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The APPG on a Fit and Healthy Childhood


 

21/10/14 - Prof Mike Kelly of NICE and Dr Jacqui Lavin of Slimming World


 

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Meeting of the All Party Group on a Fit and Healthy Childhood

 

Tuesday 21 October

 

Chair: Baroness Benjamin

 

Speakers:

 

Prof. Mike Kelly - NICE

 

Dr. Jacqui Lavin - Slimming World

 

Baroness Benjamin opened with a summary of the activity around the report issued by the first working group from the APPG Healthy Patterns for Healthy Families. She commented that people are “taking notice”; Lord Howe had answered her Question in the Chamber, and had now offered to broker a meeting with Minister Jane Ellison on the matters raised.

 

Helen Clark continued the summary by explaining that there had been so many requests for the report by Parliamentarians that the Printed Paper Office (at Westminster) had requested copies. She also thanked all the colleagues who had made submissions in contribution to the report.

 

The Baroness introduced the first speaker, Prof. Mike Kelly of NICE.

 

Prof Kelly began by outlining the scientific developments that will be important over the next decade; specifically ‘executive function’.

 

Psychologists believe that the executive system can over-ride the automatic system. Executive function allows us to think about the long–term rather than just the immediate future. It is now clear that the executive function gets set very early in life; making the early period of childhood very important.

 

Executive function is a direct response to the environment. It is especially strong in   nurturing and warm family environments, where children are talked to. Children who are not brought up in such environments are doubly disadvantaged from the start of life.

 

Epigenetics shows that interventions (relatively early on) can change things and for the past 10 years, NICE has studied children and ‘healthy’ environments.  Patterns of obesity in children are not random, they are clearly linked to social situation and create lifelong programming. They are not spread evenly across the population and follow  a very clear path, which in later life repeats itself in rates of early heart disease, cancer, stroke and so on. It is a lifelong programme which people often carry with them.

 

NICE guidance focuses on four key areas:

 

* Diet

* Oral Health – the critical importance of dental health (which is linked to diet) against the pernicious effect of the over consumption of refined sugar on teeth.

* Physical activity, promoting its importance to children.

* Safety – the physical environment needs appropriately supervised play.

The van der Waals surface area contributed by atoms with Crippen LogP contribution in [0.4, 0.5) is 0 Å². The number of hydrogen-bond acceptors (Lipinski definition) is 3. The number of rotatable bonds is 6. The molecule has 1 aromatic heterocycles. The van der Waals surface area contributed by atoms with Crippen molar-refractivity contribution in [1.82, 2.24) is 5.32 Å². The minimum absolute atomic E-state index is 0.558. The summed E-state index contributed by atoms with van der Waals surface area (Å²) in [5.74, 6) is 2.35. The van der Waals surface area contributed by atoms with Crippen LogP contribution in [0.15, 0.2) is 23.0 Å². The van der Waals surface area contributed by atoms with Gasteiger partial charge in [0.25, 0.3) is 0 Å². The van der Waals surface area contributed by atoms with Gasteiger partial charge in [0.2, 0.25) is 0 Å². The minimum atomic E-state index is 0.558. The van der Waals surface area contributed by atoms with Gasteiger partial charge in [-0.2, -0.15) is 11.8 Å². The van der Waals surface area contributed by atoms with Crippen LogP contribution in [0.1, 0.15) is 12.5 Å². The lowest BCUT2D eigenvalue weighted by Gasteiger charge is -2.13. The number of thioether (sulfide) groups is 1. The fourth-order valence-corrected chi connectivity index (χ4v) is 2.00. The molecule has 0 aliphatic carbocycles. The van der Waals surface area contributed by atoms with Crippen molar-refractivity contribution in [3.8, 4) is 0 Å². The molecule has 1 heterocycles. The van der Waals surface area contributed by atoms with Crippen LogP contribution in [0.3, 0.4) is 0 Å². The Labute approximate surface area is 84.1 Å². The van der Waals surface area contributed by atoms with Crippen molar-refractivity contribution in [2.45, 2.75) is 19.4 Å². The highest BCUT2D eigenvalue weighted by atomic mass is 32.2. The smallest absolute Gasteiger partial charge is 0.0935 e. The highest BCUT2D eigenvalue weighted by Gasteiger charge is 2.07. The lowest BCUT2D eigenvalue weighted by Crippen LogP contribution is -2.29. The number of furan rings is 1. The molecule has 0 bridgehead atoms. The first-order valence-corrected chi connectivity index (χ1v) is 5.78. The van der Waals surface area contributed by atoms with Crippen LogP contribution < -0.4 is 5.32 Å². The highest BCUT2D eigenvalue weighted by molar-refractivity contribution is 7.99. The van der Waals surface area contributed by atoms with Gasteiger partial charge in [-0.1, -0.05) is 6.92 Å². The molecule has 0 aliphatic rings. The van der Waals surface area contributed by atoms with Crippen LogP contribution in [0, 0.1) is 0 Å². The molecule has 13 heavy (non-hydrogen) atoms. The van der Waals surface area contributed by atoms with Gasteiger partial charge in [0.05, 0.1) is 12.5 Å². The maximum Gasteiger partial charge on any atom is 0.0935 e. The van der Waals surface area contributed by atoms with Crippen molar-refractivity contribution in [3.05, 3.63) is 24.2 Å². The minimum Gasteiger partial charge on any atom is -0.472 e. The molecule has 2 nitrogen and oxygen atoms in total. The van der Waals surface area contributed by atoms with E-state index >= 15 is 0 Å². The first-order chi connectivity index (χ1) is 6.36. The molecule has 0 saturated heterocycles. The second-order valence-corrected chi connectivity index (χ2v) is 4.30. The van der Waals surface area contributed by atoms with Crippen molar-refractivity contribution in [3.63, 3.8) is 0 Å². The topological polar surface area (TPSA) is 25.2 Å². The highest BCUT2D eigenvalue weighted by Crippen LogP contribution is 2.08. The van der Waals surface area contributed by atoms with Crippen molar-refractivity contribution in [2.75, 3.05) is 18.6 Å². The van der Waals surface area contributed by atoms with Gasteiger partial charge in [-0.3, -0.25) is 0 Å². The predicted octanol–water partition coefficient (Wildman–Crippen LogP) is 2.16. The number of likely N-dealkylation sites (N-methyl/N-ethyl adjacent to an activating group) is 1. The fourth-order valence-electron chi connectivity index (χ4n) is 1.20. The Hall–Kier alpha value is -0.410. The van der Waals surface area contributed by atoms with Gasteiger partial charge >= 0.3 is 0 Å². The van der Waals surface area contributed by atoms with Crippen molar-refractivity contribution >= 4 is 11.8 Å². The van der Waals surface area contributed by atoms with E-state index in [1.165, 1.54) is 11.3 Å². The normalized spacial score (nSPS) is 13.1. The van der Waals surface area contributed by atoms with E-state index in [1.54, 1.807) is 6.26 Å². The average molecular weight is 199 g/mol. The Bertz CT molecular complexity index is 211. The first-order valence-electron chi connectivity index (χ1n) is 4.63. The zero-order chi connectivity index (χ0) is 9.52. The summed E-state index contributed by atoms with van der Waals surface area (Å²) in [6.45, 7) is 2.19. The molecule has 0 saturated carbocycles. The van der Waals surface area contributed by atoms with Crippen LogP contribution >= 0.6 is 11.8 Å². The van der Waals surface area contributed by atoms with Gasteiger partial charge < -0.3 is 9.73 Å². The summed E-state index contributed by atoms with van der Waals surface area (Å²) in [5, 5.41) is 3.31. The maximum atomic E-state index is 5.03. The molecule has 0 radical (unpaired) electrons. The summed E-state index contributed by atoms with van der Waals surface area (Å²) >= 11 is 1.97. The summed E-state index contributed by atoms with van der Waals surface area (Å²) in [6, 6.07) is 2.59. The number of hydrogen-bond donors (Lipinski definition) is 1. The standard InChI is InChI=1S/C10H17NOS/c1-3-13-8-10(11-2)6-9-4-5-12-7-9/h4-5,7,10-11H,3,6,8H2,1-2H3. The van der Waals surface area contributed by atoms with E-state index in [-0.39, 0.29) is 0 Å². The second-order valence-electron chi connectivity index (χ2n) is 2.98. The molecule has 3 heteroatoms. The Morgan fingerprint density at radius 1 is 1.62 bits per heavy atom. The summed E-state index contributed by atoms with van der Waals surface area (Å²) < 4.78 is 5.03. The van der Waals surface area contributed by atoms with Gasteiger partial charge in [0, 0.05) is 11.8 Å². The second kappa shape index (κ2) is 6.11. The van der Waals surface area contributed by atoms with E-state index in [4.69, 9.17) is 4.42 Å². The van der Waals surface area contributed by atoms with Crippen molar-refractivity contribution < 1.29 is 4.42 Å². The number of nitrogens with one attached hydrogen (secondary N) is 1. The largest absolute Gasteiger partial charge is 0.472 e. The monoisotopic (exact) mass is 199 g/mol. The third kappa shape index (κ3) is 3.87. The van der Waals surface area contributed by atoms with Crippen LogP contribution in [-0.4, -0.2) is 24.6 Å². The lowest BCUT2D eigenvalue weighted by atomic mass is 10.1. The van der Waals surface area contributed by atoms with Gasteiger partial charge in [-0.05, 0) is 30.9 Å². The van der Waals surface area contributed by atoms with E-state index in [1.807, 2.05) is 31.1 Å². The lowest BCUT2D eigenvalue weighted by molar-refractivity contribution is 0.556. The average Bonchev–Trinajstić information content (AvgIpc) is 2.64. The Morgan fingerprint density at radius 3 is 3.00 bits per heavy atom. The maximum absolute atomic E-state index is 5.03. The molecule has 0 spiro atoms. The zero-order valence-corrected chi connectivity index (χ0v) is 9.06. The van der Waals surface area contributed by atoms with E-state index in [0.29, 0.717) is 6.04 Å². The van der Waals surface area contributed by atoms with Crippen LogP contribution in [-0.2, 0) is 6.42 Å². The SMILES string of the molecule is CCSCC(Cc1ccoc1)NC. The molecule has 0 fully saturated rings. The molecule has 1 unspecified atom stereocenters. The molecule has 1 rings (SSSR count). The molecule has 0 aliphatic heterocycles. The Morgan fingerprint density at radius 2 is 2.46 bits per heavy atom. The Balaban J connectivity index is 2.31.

In addition to these key areas  NICE has issued reports or guidance on other topics  which are relevant to the interests  of the APPG:

 

* Looked-after children.

* Managing overweight and obesity amongst children

* Prevention of unintended injury in the home or on the road

* Increasing uptake of immunisation

* Prevention of children using alcohol

* Social and emotional wellbeing of children

* Prevention of children smoking

* Guidance on walking and cycling

 

Last year NICE issued a landmark guidance on obesity and weight management for children.

 

Elements from that guidance include:

 

Firstly, to tackle the problem with children in a multi-component way, not just concentrating solely upon food and physical activity. A team and community approach is required, with specialists in diet, nutrition, physical activity, and psychological counselling as appropriate.

 

Sometimes the best intervention is to work with the family, not just the child. The environment in which children develop may be food rich, television rich, activity poor; which may not be the most healthy way forward. A ‘whole family’ approach to intervention therefore crucial.

 

Commissioned services should reflect  the needs of the population and the differences within the population.

 

Diet and physical activity must be carefully balanced; reducing the amount of time spent being sedentary; there are links between BMI and the amount of TV watched.

 

This necessitates ‘behaviour change’, the kind of strategies developed by psychologists (see NICE guidance).

 

 

 

Dr. Jacqui Lavin of Slimming World

 

Dr Lavin added to the previous thoughts about television by pointing out that it caused distraction whilst eating and that mindfulness and mindful eating (and the resultant biological mechanism indicating satiety) is affected by television.